It was the view of many Commission members that more attention should be given to the special needs of family members of a murder victim during the time period immediately following the event, including grief counseling. Information and assistance in such matters as obtaining a death certificate, making insurance claims, obtaining Social Security benefits, tax liability and other fiscal matters relating to eligibility for benefits for a family in such a tragic situation should be provided expeditiously.
In addition to hearing views from a number of surviving family members of homicide victims, the Commission also requested several studies to assess different facets of this issue. These studies were completed at the Commission's request by the Illinois Criminal Justice Information Authority (the Authority)28 during the fall and winter of 2001-2002. Results from all of these studies are discussed in detail in Chapter 14 of this Report. The initial study29 summarized national research evaluating the needs of crime victims and assessing the effectiveness of victim assistance programs. It also reported on specific research that the Authority had recently completed with respect to intimate partner homicides in Chicago, and the Authority's evaluation of the Cook County Victim Witness Program. Finally, it commented upon the Authority's process to define a plan for investigating the sufficiency of services delivered to crime victims.
As a follow up to this research, the Authority convened a special series of focus groups of the family members of homicide victims in order to elicit views about their experiences with the criminal justice system. Focus groups were conducted in both Chicago and Springfield, and participants' views were elicited through the assistance of a trained facilitator. The Authority's report30 provided helpful insights into the challenges facing surviving family members of homicide victims as the criminal case progresses through the system.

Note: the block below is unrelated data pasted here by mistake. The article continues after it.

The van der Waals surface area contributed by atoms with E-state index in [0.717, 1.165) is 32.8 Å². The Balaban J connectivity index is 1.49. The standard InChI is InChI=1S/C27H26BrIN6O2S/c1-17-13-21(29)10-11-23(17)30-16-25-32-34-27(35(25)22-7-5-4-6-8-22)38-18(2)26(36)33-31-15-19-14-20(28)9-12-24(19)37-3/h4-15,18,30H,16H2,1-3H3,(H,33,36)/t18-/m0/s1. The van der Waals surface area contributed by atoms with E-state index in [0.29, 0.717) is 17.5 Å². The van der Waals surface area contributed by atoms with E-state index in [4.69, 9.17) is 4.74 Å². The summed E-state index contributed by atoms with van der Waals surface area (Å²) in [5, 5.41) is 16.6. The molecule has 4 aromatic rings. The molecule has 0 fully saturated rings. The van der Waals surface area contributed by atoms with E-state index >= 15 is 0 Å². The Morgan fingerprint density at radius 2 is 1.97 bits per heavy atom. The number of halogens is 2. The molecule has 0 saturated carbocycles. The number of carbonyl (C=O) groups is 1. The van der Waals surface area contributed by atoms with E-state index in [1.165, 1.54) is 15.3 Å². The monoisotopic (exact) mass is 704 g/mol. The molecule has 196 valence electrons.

In its third and final report31, the Authority provided a summation of a panel discussion involving individuals who had been wrongfully convicted, including a number of individuals who had been released from death row in Illinois. The wrongfully convicted are also victims, and while some of the cases involving the wrongfully convicted have generated media attention, less effort has gone into identifying the specific needs that should be addressed to assist their re-entry into society following their release from prison.
Costs related to the imposition of the death penalty
While undertaking a detailed study with respect to the costs associated with the death penalty in Illinois was beyond the capacity of the Commission, and in light of the inherent problems associated with studying the cost issue, initiating research is this area seemed unwise. The Commission did identify several studies from other jurisdictions which attempted to articulate the cost differential between capital and non-capital murder prosecutions."